Girl in Progress (2012): Family Melodrama Starring Eva Mendes, Written by Dominican-Born Hiram Martinez

The best things about this amateurish family melodrama are the title, “Girl in Progress,” and the name of the protagonist, Ansiedad, which is the Spanish word for anxiety.

Other than that, what’s shown on screen, while pretending to be an inside portrait of an Hispanic girl’s coming of age, is so sentimental and inauthentic that it gives a bad name to a popular genre that’s been endlessly revisited by American directors.

Rough on the edges, but extremely soft at the center, this tale is meant to cash in on the rising popularity of Eva Mendes, while serving as targeted programming for Mother’s day.

The script by the Dominican-born, New York raised Hiram Martinez, lacks any particularly urgent or interesting insights about the Hispanic subculture. The filmmakers’ claim that that they were inspired by edgy and offbeat movies like “Thirteen” or “Rushmore” renders “Girl in Progress” merely pretentious or a wannabe.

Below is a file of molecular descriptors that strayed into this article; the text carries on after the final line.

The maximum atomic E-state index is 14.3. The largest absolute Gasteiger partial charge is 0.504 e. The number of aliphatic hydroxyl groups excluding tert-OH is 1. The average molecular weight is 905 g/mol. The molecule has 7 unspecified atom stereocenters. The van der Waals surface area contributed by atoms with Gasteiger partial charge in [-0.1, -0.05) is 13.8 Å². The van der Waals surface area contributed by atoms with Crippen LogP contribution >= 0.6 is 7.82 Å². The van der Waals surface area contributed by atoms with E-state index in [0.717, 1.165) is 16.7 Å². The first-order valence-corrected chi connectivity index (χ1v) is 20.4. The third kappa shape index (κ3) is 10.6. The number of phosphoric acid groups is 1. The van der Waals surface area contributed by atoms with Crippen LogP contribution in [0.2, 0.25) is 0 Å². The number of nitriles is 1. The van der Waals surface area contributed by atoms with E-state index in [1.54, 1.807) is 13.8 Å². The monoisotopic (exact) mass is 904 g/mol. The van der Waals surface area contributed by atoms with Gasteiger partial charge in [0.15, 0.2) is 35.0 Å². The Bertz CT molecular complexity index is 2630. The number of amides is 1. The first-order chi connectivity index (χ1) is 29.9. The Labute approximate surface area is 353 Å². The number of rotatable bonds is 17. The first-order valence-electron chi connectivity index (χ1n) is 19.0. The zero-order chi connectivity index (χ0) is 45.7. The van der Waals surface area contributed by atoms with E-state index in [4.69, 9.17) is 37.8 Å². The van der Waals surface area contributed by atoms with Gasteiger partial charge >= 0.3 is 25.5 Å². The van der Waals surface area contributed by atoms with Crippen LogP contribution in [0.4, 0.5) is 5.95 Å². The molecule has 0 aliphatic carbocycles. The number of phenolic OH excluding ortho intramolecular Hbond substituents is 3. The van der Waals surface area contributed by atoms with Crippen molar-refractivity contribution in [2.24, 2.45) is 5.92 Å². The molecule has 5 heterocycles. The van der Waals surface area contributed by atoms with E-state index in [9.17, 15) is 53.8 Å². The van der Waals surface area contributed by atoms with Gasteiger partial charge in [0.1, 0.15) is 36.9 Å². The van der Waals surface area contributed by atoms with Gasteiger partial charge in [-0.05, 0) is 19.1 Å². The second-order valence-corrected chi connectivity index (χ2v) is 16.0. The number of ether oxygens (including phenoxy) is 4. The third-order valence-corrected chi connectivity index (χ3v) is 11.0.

Mendes plays Grace, a single mom who’s too busy juggling work, bills, and other chores to give her daughter Ansiedad (Ramirez) the attention she desperately needs—and deserves.

The power of teachers and literature: When Ansiedad’s English teacher, Ms. Armstrong (Patricia Arquette), introduces her students to classic coming-of-age tales, Ansiedad is inspired to skip adolescence and jump-start her life without her mom’s assistance.

The film raises the question of whether or not an individual can skip a crucial phase in life without the cultural rituals, pains and joys associated with it (what anthropologists call rites of passage).

But after establishing the narrative premise and dilemma, “Girl in Progress” has nothing much to say about motherhood or adolescence, and so the writers cut between the various activities of mother and daughter. Thus, while Grace becomes preoccupied with the affections of a co-worker (Eugenio Derbez), Ansiedad enlists the help of her loyal friend Tavita (Raini Rodriguez) to plot her shortcut to “adulthood”.

We sit (and look at our watches) and wait for the predictable ending to occur with all the life lessons that each woman has to learn about herself and the other one.